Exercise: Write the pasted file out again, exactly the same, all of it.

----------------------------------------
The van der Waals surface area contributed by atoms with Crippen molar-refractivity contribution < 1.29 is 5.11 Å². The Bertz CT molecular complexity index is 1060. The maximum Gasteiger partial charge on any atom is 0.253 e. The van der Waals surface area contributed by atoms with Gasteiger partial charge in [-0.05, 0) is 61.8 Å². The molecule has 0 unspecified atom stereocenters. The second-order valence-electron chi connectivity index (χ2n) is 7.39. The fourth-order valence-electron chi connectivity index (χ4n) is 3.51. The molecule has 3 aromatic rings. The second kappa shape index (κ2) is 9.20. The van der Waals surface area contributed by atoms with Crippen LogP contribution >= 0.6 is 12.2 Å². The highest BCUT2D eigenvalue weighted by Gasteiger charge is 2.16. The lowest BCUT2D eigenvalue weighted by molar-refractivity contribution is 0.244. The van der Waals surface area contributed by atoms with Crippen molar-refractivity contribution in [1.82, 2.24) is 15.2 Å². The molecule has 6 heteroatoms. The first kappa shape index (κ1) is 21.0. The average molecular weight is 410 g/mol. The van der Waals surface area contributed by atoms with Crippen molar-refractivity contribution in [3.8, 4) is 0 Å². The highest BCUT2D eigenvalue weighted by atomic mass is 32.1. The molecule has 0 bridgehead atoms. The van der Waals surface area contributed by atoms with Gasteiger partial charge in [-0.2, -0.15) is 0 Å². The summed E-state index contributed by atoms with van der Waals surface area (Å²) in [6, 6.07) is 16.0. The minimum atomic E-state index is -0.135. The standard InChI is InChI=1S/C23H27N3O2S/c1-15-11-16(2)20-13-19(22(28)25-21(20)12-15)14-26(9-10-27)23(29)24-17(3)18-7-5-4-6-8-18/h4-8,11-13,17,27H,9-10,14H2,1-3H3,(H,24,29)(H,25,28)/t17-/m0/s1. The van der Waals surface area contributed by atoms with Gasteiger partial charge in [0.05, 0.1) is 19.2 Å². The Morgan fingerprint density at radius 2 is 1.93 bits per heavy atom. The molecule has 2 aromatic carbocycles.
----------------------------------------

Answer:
The van der Waals surface area contributed by atoms with Crippen molar-refractivity contribution < 1.29 is 5.11 Å². The Bertz CT molecular complexity index is 1060. The maximum Gasteiger partial charge on any atom is 0.253 e. The van der Waals surface area contributed by atoms with Gasteiger partial charge in [-0.05, 0) is 61.8 Å². The molecule has 0 unspecified atom stereocenters. The second-order valence-electron chi connectivity index (χ2n) is 7.39. The fourth-order valence-electron chi connectivity index (χ4n) is 3.51. The molecule has 3 aromatic rings. The second kappa shape index (κ2) is 9.20. The van der Waals surface area contributed by atoms with Crippen LogP contribution >= 0.6 is 12.2 Å². The highest BCUT2D eigenvalue weighted by Gasteiger charge is 2.16. The lowest BCUT2D eigenvalue weighted by molar-refractivity contribution is 0.244. The van der Waals surface area contributed by atoms with Crippen molar-refractivity contribution in [1.82, 2.24) is 15.2 Å². The molecule has 6 heteroatoms. The first kappa shape index (κ1) is 21.0. The average molecular weight is 410 g/mol. The van der Waals surface area contributed by atoms with Crippen molar-refractivity contribution in [3.8, 4) is 0 Å². The highest BCUT2D eigenvalue weighted by atomic mass is 32.1. The molecule has 0 bridgehead atoms. The van der Waals surface area contributed by atoms with Gasteiger partial charge in [-0.2, -0.15) is 0 Å². The summed E-state index contributed by atoms with van der Waals surface area (Å²) in [6, 6.07) is 16.0. The minimum atomic E-state index is -0.135. The standard InChI is InChI=1S/C23H27N3O2S/c1-15-11-16(2)20-13-19(22(28)25-21(20)12-15)14-26(9-10-27)23(29)24-17(3)18-7-5-4-6-8-18/h4-8,11-13,17,27H,9-10,14H2,1-3H3,(H,24,29)(H,25,28)/t17-/m0/s1. The van der Waals surface area contributed by atoms with Gasteiger partial charge in [0.05, 0.1) is 19.2 Å². The Morgan fingerprint density at radius 2 is 1.93 bits per heavy atom. The molecule has 2 aromatic carbocycles.